Entries tagged “css3.”

Happier IE fallbacks with CSS, LESS and conditional comments

Nobody likes writing CSS fallbacks. They’re a speed bump in your creative flow. Here’s how I use a couple different techniques to simplify the process

This assumes that you’re using conditional comments on the html tag to define classes for certain versions of IE. This technique was originally proposed by Paul Irish and refined in the HTML5 Boilerplate to something like this:

<!--[if lt IE 7]> <html class="no-js lt-ie9 lt-ie8 lt-ie7" lang="en"> <![endif]-->
<!--[if IE 7]>    <html class="no-js lt-ie9 lt-ie8" lang="en"> <![endif]-->
<!--[if IE 8]>    <html class="no-js lt-ie9" lang="en"> <![endif]-->
<!--[if gt IE 8]><!--> <html class="no-js" lang="en"> <!--<![endif]-->

You can omit the “no-js” class if you aren’t using Modernizr, and feel free to remove or tweak the conditional comments to suit the versions of IE that actually require fixes (I recommend referring to this Quirksmode post for examples).

With this markup is in place, you can conveniently target styles to specific versions of IE. For example, let’s say I’m running into a box model bug in IE7 that’s resulting in a div not having the correct amount of top margin. Thanks to the classes I’ve applied using conditional comments, I can apply extra margin only for that browser version and below.

.example { margin-top: 24px; }
.lt-ie8 .example { margin-top: 48px; }

Voila! .example will have extra margin to account for the bug in IE7 and below without impacting any other browsers.

Vanilla CSS works well for a simple, top-level item like that, but it can get a bit hairy when you try to apply similar fixes with particularly deep inheritance. An example:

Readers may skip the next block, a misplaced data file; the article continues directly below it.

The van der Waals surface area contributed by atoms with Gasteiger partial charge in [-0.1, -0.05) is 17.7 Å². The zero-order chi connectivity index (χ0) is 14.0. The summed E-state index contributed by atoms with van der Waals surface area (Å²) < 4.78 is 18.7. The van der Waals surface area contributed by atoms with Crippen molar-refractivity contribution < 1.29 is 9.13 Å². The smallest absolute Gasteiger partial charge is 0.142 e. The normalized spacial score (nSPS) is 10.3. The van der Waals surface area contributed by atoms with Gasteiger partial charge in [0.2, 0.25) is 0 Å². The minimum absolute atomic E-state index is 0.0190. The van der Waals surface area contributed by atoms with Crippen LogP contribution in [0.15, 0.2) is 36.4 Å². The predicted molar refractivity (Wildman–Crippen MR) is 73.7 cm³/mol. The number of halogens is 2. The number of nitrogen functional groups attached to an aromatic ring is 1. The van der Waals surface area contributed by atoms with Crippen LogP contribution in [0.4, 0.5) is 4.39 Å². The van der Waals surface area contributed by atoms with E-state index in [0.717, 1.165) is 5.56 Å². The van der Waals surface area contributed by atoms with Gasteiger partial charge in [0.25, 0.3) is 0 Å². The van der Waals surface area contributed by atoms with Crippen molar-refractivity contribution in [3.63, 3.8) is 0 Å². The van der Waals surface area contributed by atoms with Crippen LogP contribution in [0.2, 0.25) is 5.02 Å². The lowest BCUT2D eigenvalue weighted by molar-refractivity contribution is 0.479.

.l-container.example.s-active .button {
    background-color: #00ccff;
    display: block;
    line-height: 42px;
.lt-ie8 .l-container.example.s-active .button {
    height: 42px;

Yeesh… that’s pretty verbose! Here’s where the beauty of LESS comes in handy, particularly its support for scoped variables, nested rules and the ampersand combinator:

.l-container.example.s-active .button {
    @height: 42px;
    background-color: #00ccff;
    display: block;
    line-height: @height;
    .lt-ie8 & {
        height: @height;

Occurrences of @height will be replaced with 42px in the compiled CSS. The ampersand in the nested selector will be replaced by the parent selector. This will compile to exactly the same as the previous example, but with a lot less redundant typing.

That’s all well and good for one-off bug fixes, but what about recurring fixes that need to be applied on a case-by-case basis? That’s where the power of parametric mixins comes in handy.

Here’s an example of a mixin we can use to support transparency in old IE syntax and standard syntax. Note that because IE’s filter property does not use standard CSS syntax, it can throw off the LESS parser, so we use a leading tilde (essentially the LESS equivalent of eval) and string interpolation to render the rule:

.opacity(@amount) {
    opacity: @amount;
    .lt-ie9 & {
        @ieop: @amount * 100;
        filter: ~"alpha(opacity=@{ieop})";

.example { .opacity(0.5); }

Which will compile to:

.example { opacity: 0.5; }
.lt-ie9 .example { filter: alpha(opacity=50); }